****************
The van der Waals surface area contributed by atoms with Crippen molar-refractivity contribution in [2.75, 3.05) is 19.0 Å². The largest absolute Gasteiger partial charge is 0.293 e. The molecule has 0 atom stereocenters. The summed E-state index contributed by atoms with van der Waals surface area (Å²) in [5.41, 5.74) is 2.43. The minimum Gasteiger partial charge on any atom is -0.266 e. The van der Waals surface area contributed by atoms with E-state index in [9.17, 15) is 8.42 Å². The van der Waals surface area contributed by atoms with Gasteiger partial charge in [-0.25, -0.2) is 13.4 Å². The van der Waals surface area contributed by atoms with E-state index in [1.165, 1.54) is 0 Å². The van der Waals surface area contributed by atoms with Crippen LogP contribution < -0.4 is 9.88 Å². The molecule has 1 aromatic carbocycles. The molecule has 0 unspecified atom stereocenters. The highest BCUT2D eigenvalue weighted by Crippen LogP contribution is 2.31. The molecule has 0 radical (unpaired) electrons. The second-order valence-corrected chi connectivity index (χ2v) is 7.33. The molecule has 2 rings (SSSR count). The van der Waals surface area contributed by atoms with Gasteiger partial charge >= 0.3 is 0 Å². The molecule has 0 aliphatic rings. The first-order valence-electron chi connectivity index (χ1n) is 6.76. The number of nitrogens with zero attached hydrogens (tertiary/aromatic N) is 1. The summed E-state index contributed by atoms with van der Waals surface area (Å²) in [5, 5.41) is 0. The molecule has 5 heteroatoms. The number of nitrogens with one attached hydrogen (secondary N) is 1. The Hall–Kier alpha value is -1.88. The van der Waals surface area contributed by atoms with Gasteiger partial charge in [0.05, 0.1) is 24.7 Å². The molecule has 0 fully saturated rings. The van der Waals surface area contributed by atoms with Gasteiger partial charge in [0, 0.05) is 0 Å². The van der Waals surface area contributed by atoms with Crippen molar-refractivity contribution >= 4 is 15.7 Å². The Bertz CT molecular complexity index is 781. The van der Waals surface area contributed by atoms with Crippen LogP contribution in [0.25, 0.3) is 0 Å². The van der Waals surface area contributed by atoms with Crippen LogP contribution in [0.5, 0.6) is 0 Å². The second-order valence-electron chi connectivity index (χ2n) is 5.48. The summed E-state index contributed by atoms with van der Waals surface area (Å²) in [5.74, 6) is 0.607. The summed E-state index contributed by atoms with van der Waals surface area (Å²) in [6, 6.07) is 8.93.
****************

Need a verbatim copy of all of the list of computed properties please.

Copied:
The van der Waals surface area contributed by atoms with Crippen molar-refractivity contribution in [2.75, 3.05) is 19.0 Å². The largest absolute Gasteiger partial charge is 0.293 e. The molecule has 0 atom stereocenters. The summed E-state index contributed by atoms with van der Waals surface area (Å²) in [5.41, 5.74) is 2.43. The minimum Gasteiger partial charge on any atom is -0.266 e. The van der Waals surface area contributed by atoms with E-state index in [9.17, 15) is 8.42 Å². The van der Waals surface area contributed by atoms with Gasteiger partial charge in [-0.25, -0.2) is 13.4 Å². The van der Waals surface area contributed by atoms with E-state index in [1.165, 1.54) is 0 Å². The van der Waals surface area contributed by atoms with Crippen LogP contribution < -0.4 is 9.88 Å². The molecule has 1 aromatic carbocycles. The molecule has 0 unspecified atom stereocenters. The highest BCUT2D eigenvalue weighted by Crippen LogP contribution is 2.31. The molecule has 0 radical (unpaired) electrons. The second-order valence-corrected chi connectivity index (χ2v) is 7.33. The molecule has 2 rings (SSSR count). The van der Waals surface area contributed by atoms with Gasteiger partial charge >= 0.3 is 0 Å². The molecule has 0 aliphatic rings. The first-order valence-electron chi connectivity index (χ1n) is 6.76. The number of nitrogens with zero attached hydrogens (tertiary/aromatic N) is 1. The summed E-state index contributed by atoms with van der Waals surface area (Å²) in [5, 5.41) is 0. The molecule has 5 heteroatoms. The number of nitrogens with one attached hydrogen (secondary N) is 1. The Hall–Kier alpha value is -1.88. The van der Waals surface area contributed by atoms with Gasteiger partial charge in [0.05, 0.1) is 24.7 Å². The molecule has 0 fully saturated rings. The van der Waals surface area contributed by atoms with Gasteiger partial charge in [0, 0.05) is 0 Å². The van der Waals surface area contributed by atoms with Crippen molar-refractivity contribution >= 4 is 15.7 Å². The Bertz CT molecular complexity index is 781. The van der Waals surface area contributed by atoms with Crippen LogP contribution in [0.25, 0.3) is 0 Å². The van der Waals surface area contributed by atoms with Crippen LogP contribution in [0.5, 0.6) is 0 Å². The second-order valence-electron chi connectivity index (χ2n) is 5.48. The summed E-state index contributed by atoms with van der Waals surface area (Å²) in [5.74, 6) is 0.607. The summed E-state index contributed by atoms with van der Waals surface area (Å²) in [6, 6.07) is 8.93.